But how do I find that grace? How do I let it permeate my thoughts to forgive rather than to punish myself? How do I stand firm through the waves of abundance and emptiness, joy and loneliness? It will not be easy. It may even be the hardest thing I ever do. D. Todd Christofferson said, “It would mock the Savior’s suffering in the Garden of Gethsemane and on the cross for us to expect that He should transform us into angelic beings with no real effort on our part. Rather, we seek His grace to complement and reward our most diligent efforts (see 2 Nephi 25:23). Perhaps as much as praying for mercy, we should pray for time and opportunity to work and strive and overcome. Surely the Lord smiles upon one who desires to come to judgment worthily, who resolutely labors day by day to replace weakness with strength. … real Linkchange may require repeated attempts, but there is something refining and holy in such striving. Divine forgiveness and healing flow quite naturally to such a soul, for indeed “virtue loveth virtue; light cleaveth unto light; [and] mercy hath compassion on mercy and claimeth her own” (D&C 88:40).”

I am ready to be diligent. I have been praying for the strength to strive and overcome. I have fasted and prayed. Today, after these efforts, I was given a place to start. Paul wrote, “Be careful for nothing (meaning, don’t worry so much); but in every thing by prayer and supplication with thanksgiving let your requests be made known unto God. And the peace of God, which passeth all understanding, shall keep your hearts and minds through Christ Jesus.” (Philippians 4:6-7) Through prayer and gratitude, I will begin to seek the peace of God. I will not and can not understand it, but it will keep my heart and mind grounded in my Savior instead of in my worry and self-doubt.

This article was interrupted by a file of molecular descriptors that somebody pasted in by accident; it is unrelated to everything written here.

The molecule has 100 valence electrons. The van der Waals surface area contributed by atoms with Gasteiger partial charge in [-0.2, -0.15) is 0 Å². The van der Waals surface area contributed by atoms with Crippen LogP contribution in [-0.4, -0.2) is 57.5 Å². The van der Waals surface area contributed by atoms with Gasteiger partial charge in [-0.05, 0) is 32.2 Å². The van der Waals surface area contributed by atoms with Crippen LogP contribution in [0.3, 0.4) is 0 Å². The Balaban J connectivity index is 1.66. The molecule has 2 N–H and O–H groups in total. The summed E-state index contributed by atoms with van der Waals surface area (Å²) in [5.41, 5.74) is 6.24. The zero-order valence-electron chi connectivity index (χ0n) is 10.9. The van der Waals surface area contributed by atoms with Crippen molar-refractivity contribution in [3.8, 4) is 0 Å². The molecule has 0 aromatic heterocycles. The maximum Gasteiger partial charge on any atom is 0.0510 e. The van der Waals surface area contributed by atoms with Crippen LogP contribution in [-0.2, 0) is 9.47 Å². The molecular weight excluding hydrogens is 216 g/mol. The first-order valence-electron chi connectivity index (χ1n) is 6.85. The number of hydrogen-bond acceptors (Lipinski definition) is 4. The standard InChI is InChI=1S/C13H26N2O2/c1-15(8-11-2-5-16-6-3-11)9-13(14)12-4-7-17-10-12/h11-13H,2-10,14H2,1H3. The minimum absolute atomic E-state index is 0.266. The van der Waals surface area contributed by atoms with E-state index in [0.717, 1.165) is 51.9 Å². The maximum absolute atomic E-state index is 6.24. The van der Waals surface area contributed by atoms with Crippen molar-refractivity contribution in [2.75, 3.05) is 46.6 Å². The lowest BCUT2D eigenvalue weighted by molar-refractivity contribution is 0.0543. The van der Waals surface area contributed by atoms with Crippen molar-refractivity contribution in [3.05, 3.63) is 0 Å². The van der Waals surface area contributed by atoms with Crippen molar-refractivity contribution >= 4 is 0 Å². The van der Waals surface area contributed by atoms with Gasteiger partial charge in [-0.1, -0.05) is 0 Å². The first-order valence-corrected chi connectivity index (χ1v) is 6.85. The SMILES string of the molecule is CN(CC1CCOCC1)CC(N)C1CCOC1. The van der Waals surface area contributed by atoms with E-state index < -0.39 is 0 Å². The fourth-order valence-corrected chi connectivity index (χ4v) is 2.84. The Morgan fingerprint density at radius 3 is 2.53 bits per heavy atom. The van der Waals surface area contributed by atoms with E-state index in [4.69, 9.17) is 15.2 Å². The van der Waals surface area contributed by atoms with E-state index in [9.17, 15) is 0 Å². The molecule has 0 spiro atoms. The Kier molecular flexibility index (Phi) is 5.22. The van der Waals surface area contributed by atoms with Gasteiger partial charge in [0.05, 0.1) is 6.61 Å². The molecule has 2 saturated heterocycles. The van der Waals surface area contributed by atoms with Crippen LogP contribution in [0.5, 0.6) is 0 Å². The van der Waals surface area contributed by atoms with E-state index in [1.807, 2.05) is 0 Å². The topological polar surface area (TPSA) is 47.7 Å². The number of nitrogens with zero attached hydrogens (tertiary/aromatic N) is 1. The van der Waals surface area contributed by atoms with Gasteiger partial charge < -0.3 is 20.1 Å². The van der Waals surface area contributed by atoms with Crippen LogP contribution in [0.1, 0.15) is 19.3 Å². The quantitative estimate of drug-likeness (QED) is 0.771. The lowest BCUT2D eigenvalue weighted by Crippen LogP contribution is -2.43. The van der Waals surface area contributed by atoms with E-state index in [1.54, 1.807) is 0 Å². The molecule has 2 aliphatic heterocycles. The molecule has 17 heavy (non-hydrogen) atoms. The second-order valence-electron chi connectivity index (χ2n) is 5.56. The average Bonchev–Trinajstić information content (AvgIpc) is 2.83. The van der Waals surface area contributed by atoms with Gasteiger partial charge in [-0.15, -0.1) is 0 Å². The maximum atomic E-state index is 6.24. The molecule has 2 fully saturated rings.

I want to finish this with something I wrote in my journal a few months ago. It’s back to the topic of motherhood and finding myself within it:

“Motherhood is the most important aspect of my life. Everything I do for the rest of my life will be affected by the fact that I am a mother. I would guess that any woman who has been a mother—even just for a few minutes—would agree that motherhood changes everything in your life. Even things that seemingly have nothing to do with my role as a mother are affected by what I have learned as a mother. Motherhood changes you. It makes you stronger and weaker, more confident and more vulnerable; it plays with time, stretching and compressing it; it brightens and darkens the world around you. When you become a mother you are given new eyes, new hands, and a new heart which you can never trade back.

And yet they are still my eyes, my hands, and my heart. Though motherhood will always be a defining part of my life, it will not define my life. I am more than a mother, and that more part of me makes me a better mother.”

What I’m working and hoping and praying for is that while I seek that more part of myself, I will be given the peace to share the joys that I find with my children. I hope that they will see my love for myself and know that my love for them is simply an extension of that since they are part of who I am. I hope they will learn how to accept their mistakes, forgive themselves, and try again as they watch me struggle to make this change.

Tonight, thankfully, I’m feeling hopeful. That serene feeling that washed over me in a tiny kickboxing class in the basement is here again, and I’m hoping it will stay.

Sunday, November 06, 2011

why MIT is cool

Want to know whether or not my laundry is done? Just check here.